Anne of Green Gables never drank pop out of a can. And,
according to the Prince Edward Island government, neither
should anyone else on the island. Last month Chester Gillan,
P.E.I.'s environment minister, announced he was maintaining
his province's 18-year-old ban on pop and beer cans.
Carbonated beverages can only be sold in refillable glass
bottles in the province.
But that doesn't square with residents' views. Letters to
the editor and editorials in P.E.I. have been solidly against
the ban since Mr. Gillan made his announcement. A recent
survey said three in four Islanders would buy soft drinks in
cans or plastic bottles, if given the choice. And Terri
Johnson of Milo, P.E.I., recently unveiled a Web site and
petition as a focal point for popular opposition to the
Mr. Gillan's weak argument is that Islanders must accept
less choice in order to save the environment and promote
tourism. But if the government is so concerned on this score,
why is it only carbonated drinks such as pop and beer that are
subject to the bottle requirement? Juice, milk, water and
other unbubbly beverages can be sold however a consumer
desires -- environment be damned. If Mr. Gillan is driven to
keep cans out of ditches and off beaches, then why not ban all
One reason stands out. Whenever the topic of the ban comes
up, the management of Seaman's Beverages, the only bottler of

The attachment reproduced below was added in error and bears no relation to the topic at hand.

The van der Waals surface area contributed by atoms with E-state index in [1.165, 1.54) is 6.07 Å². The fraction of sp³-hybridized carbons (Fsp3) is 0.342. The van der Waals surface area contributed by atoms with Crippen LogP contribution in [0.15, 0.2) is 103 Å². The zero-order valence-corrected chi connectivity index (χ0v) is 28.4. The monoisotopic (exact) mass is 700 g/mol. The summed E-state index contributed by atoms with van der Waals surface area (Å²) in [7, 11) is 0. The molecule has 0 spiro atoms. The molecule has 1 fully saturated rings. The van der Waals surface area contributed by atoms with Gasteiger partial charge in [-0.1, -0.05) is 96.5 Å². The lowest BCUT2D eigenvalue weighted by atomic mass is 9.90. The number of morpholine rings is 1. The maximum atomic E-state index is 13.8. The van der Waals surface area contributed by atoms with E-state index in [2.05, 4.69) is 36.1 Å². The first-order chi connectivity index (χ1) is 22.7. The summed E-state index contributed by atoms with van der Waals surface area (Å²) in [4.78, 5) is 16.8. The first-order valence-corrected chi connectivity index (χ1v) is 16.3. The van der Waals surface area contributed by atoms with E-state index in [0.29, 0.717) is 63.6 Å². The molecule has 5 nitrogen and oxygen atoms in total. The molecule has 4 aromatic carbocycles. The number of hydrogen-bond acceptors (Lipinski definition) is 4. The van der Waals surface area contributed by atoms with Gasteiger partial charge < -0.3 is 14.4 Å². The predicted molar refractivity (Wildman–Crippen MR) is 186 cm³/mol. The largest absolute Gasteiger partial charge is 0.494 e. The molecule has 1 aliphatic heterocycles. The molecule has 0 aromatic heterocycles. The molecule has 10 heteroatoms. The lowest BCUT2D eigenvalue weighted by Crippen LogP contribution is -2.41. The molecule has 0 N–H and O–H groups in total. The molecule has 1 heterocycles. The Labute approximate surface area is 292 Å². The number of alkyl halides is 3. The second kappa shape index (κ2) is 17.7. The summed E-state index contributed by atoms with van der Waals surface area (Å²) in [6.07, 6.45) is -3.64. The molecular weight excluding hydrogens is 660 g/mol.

soft drinks on the island, raise the spectre of 125 jobs that
might be lost if "imported" pop were to flood P.E.I.'s shores.
Indeed, the official explanation for the original 1984 ban
reads: "Preserving a local bottling business and the
associated jobs was also seen as paramount."
Setting aside the outrageous infringement on P.E.I.
residents' right to choose how they quench their thirst and
the higher prices they must pay, (as well as the indirect
effects of the ban, which include the blocking of carbonated
juice beverages that are distributed only in cans), even the
alleged economic benefits of propping up a local business is
illusory. A 1998 study by University of Prince Edward Island
researchers found that provincial businesses lost $4-million
in sales and the government $400,000 in taxes per year because
of the can ban. The law hurts consumers, business and
government. Free the cans!